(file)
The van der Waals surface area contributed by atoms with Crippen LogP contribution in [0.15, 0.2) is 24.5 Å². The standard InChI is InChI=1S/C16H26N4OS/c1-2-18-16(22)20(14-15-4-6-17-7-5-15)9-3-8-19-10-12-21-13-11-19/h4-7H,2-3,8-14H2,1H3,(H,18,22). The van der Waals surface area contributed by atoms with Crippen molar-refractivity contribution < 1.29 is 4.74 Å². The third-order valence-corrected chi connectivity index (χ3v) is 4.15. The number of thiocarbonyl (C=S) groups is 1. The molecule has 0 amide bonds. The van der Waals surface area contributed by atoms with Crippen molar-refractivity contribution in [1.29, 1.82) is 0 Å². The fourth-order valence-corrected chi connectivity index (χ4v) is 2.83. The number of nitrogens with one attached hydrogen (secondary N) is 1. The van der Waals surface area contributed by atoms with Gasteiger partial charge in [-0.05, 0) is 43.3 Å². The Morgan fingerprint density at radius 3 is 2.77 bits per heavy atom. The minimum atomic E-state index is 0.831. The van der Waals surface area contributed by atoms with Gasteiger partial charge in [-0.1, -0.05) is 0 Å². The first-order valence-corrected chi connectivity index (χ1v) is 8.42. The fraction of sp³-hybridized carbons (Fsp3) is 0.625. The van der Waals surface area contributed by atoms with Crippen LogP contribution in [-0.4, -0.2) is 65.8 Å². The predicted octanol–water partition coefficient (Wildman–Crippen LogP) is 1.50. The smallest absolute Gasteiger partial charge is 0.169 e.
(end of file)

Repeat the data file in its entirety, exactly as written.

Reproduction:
The van der Waals surface area contributed by atoms with Crippen LogP contribution in [0.15, 0.2) is 24.5 Å². The standard InChI is InChI=1S/C16H26N4OS/c1-2-18-16(22)20(14-15-4-6-17-7-5-15)9-3-8-19-10-12-21-13-11-19/h4-7H,2-3,8-14H2,1H3,(H,18,22). The van der Waals surface area contributed by atoms with Crippen molar-refractivity contribution < 1.29 is 4.74 Å². The third-order valence-corrected chi connectivity index (χ3v) is 4.15. The number of thiocarbonyl (C=S) groups is 1. The molecule has 0 amide bonds. The van der Waals surface area contributed by atoms with Crippen molar-refractivity contribution in [1.29, 1.82) is 0 Å². The fourth-order valence-corrected chi connectivity index (χ4v) is 2.83. The number of nitrogens with one attached hydrogen (secondary N) is 1. The van der Waals surface area contributed by atoms with Gasteiger partial charge in [-0.05, 0) is 43.3 Å². The Morgan fingerprint density at radius 3 is 2.77 bits per heavy atom. The minimum atomic E-state index is 0.831. The van der Waals surface area contributed by atoms with Gasteiger partial charge in [-0.1, -0.05) is 0 Å². The first-order valence-corrected chi connectivity index (χ1v) is 8.42. The fraction of sp³-hybridized carbons (Fsp3) is 0.625. The van der Waals surface area contributed by atoms with Crippen LogP contribution in [-0.4, -0.2) is 65.8 Å². The predicted octanol–water partition coefficient (Wildman–Crippen LogP) is 1.50. The smallest absolute Gasteiger partial charge is 0.169 e.